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Traditional Chinese Roof

The roof played a vital role in ancient Chinese architecture, and its formations were significantly changed and diversified with time. Initially, the traditional Chinese roof only functions as a shelter from rain and sun, but it is given some religious and feudal colors to represent the proprietor's status quo.


Types of Traditional Chinese Roofs

There are generally two classes of roofs: for important architectures, and those inhabit imperials, ministers, and eminent individuals, and for commons.

Hierarchic Classifications of Roofs of Chinese Ancient Buildings.

1. Double-eave Hip Roof. It's used in the most important Buddhist temples and the imperial palaces' main hall, symbolizing honor and authority.

2. Resting Hill Roof. It's common in palaces, gardens, and temple buildings.

3. Single-eave Hip Roof. It is used in some important buildings.

4. Single-eave Resting Hill Roof. It's also used in some important buildings.

5. Hanging Hill Roof. It's mainly applied in some residential buildings, divine cabinets, and treasuries.

6. Hard Hill Roof. It's mainly used in typical residential buildings.

7. Round Ridge Roof. It's mainly applied in folk buildings.

Other roofs symbolizing no hierarchy: Pavilion Roof. It's mainly used in pavilions, terraces, halls, and pagodas.


Hip Roof

It is also known as the four crests, with five ridges and four slopes. The Hip Roof has four slopes and five ridges, also known as the four-crest roof or five-ridge roof. The double-eave hip roof represents the highest architectural roof. It is mostly used in the main halls of the imperial palaces or the most crucial temple buildings, like the Hall of Supreme Harmony of the Forbidden City, Tian'an Hall of Dai Temple in Tai'an city, Dacheng Hall of Confucius Temple in Qufu city. The single-eave hip roofs are mostly used in the side palace halls or chambers of ceremonial and religious architectures, like the Hall of Prayer for Good Harvests and Hall of Abstinence in the Temple of Heaven, and the Daxiong Hall in Huayan Temple.


Resting Hill Roof

Also called the nine-ridge roof, the Resting Hill Roof has one formal ridge, four vertical ridges, and four diagonal ridges. It also has four slopes in back, front, left, and right. The slopes in the back and front are called full-face slopes and the ones in the left and right are regarded as half slopes, and the triangular area above those half slopes are called Shanhua. The double-eave resting hill roofs rank second only to the double-eave hip roofs. They are mostly used in important buildings like the Hall of Preserving Harmony, Gate of Supreme Harmony, and the Gate of Heavenly Peace in the Forbidden City, Bell Tower, and Drum Tower. While the single-eave resting hill roofs are mainly used in other buildings in the palace, governmental houses such s ancestral temples, administrations, departments, and the public halls.


Hanging Hill Roof

The hanging hill roofs have five ridges and two slopes. The roofs usually extend beyond the gable and get supported by the trusses protruding from below. The four surfaces of the hanging hill roofs also extend beyond the eaves. Such a roof is the early practice of a two-slope roof, but it's not used in important ancient buildings.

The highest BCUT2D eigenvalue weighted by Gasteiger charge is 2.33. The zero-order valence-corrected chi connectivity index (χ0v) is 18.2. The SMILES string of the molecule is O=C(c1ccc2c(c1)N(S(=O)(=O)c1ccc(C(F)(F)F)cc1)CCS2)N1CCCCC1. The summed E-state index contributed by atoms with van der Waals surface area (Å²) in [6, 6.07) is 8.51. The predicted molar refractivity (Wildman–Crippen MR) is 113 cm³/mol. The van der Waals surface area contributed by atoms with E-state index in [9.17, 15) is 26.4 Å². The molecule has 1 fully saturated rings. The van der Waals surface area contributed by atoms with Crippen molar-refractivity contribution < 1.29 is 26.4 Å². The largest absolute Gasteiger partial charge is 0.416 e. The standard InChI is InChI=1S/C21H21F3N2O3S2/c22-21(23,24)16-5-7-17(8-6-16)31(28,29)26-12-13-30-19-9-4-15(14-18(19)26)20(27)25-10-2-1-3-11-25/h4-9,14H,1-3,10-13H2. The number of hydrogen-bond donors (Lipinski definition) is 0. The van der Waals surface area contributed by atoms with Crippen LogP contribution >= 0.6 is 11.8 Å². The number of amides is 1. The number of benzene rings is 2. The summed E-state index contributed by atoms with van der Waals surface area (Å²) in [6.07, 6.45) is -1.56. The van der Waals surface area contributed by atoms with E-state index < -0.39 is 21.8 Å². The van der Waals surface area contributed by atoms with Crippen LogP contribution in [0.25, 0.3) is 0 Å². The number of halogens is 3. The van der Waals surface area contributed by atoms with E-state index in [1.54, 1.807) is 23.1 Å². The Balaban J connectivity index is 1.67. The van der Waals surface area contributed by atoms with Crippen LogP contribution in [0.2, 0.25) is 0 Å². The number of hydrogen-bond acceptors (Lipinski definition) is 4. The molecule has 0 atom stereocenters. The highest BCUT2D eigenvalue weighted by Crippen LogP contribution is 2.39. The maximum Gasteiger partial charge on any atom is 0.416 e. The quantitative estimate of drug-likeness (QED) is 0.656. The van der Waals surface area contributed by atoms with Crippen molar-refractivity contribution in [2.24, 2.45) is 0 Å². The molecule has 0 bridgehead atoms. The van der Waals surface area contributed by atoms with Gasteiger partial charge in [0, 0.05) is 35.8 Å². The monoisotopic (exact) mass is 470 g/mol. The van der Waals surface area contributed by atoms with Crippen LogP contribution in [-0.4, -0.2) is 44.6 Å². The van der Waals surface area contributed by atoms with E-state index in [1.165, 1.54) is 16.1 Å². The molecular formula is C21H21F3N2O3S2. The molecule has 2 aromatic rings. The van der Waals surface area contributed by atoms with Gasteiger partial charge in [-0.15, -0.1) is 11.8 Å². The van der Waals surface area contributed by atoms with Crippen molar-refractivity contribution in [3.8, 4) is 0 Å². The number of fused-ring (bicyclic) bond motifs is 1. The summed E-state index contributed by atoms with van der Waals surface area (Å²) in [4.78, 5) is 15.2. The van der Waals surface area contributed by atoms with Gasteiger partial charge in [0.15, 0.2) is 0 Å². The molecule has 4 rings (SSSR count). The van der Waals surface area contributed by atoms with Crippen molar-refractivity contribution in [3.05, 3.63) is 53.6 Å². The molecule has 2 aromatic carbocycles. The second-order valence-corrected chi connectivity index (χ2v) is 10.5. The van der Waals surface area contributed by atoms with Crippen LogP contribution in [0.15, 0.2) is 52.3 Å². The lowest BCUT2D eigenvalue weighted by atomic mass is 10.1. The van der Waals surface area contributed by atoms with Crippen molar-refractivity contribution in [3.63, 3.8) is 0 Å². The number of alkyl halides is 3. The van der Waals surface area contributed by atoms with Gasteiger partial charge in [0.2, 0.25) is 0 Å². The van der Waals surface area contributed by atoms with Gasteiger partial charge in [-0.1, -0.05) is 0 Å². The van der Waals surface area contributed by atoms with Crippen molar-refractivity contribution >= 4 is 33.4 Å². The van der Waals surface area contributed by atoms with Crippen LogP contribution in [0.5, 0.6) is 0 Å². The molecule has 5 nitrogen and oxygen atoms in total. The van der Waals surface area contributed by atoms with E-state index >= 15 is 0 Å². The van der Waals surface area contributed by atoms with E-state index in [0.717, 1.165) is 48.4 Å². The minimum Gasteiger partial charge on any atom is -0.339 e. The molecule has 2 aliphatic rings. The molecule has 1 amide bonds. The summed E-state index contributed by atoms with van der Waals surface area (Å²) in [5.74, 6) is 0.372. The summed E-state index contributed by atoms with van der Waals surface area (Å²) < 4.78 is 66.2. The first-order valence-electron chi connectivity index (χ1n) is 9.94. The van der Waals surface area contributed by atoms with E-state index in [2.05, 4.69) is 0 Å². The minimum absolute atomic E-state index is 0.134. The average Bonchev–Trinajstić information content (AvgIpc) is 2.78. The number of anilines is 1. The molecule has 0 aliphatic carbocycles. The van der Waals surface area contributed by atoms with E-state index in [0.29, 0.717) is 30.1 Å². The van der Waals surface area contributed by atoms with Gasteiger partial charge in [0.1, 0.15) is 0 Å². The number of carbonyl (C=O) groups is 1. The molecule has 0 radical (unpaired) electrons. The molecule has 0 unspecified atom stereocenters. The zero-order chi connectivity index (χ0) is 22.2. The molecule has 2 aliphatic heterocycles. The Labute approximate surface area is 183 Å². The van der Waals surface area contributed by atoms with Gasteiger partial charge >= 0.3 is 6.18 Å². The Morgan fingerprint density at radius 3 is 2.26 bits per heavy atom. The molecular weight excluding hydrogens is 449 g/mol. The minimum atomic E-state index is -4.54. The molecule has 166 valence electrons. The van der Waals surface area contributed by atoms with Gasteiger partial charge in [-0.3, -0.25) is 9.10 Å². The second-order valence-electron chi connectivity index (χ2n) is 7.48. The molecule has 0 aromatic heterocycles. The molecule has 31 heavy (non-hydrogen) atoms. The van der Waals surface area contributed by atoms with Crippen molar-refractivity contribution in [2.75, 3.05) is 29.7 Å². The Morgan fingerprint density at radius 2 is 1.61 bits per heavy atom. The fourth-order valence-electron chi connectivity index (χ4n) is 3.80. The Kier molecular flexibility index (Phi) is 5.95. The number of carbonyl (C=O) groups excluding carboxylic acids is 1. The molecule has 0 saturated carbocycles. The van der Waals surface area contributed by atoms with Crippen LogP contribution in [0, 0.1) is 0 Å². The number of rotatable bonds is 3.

Hard Hill Roof

The hard hill roof appeared relatively late, and it was mainly found in the residential buildings of the Ming and Qing Dynasties. Such a roof is usually flush with the gable. As it's only used in typical residential houses, the roof can only be tiled with green slab tiles. The imbrex and glazed tiles are not allowed to be used on such roofs. Thus, there is no hard hill roof in royal buildings or large temple buildings.


Round Ridge Roof

The Round Ridge Roof has no full-face ridge but vertical ridges, and it is only used in buildings like attics, towers, and pagodas with small areas. The roof's plane is mostly in squares, regular polygons, or circles, and there is a roof crown on the top. Such roofs are primarily found in the landscaping architectures like Guoru Pavilion in the Summer Palace and the pavilions in the Heilongtan Park. It seldom appears in important buildings, but the Hall of Central Harmony and Hall of Union and Peace of the Forbidden City, and the Hall of Prayer for Good Harvests are exceptions.


Components of Traditional Chinese Roof

1. Roof covering

The roof covering is the roof's surface and mainly refers to the part between the top and the eaves. This part occupies a large area of the top.


2. Edging Finishing

In some buildings in ancient China, the roof near the eaves often had a different color from the upper part. For example, the roof was mostly green, but the eaves were decorated with a horizontal yellow band. It is called "edging finishing."


3. Full-face Ridge

The full-face ridge refers to the ridge at the highest point of the building roof formed by the intersection of the front and back slopes. Observed from the front of the building, the full-face ridge is a horizontal line. Generally speaking, among the ridges of a building, the full-face ridge is the largest, longest, and most outstanding ridge.


4. Full-face Ridge Decoration

In many buildings, especially the higher-level buildings, various decorations are often set on the roof ridge. In addition to the common roof crown placed in the middle of the full-face ridge, different decoration carvings in the shape of flowers, grass, or dragons are also found on the front and back elevations of the full-face ridge.


5. Vertical Ridge

In the Hip Roofs, Hanging Hill Roofs, and Hard Hill Roofs, any ridge other than the positive ridge is called a "vertical ridges." While in the Resting Hill Roofs, the ridges other than the full-face ridge and the diagonal ridge are called "vertical ridges." The vertical ridges are all drooping along with the gable board.


6. Diagonal Ridge

In the buildings with Resting Hill Roofs, the ridge starting from the gable board below the vertical ridge and ending in the entangled animal heads is called the diagonal ridge.


7. Eaves

In buildings with eaves, the part of the eaves that protrudes beyond the truss is called "eaves."


8. Ridge Beast

At the lower end of the building eaves, a protruding beast head is fixed on the corner beam casing tenon to protect the beam head from being eroded by rain. This beast head is called "ridge beast."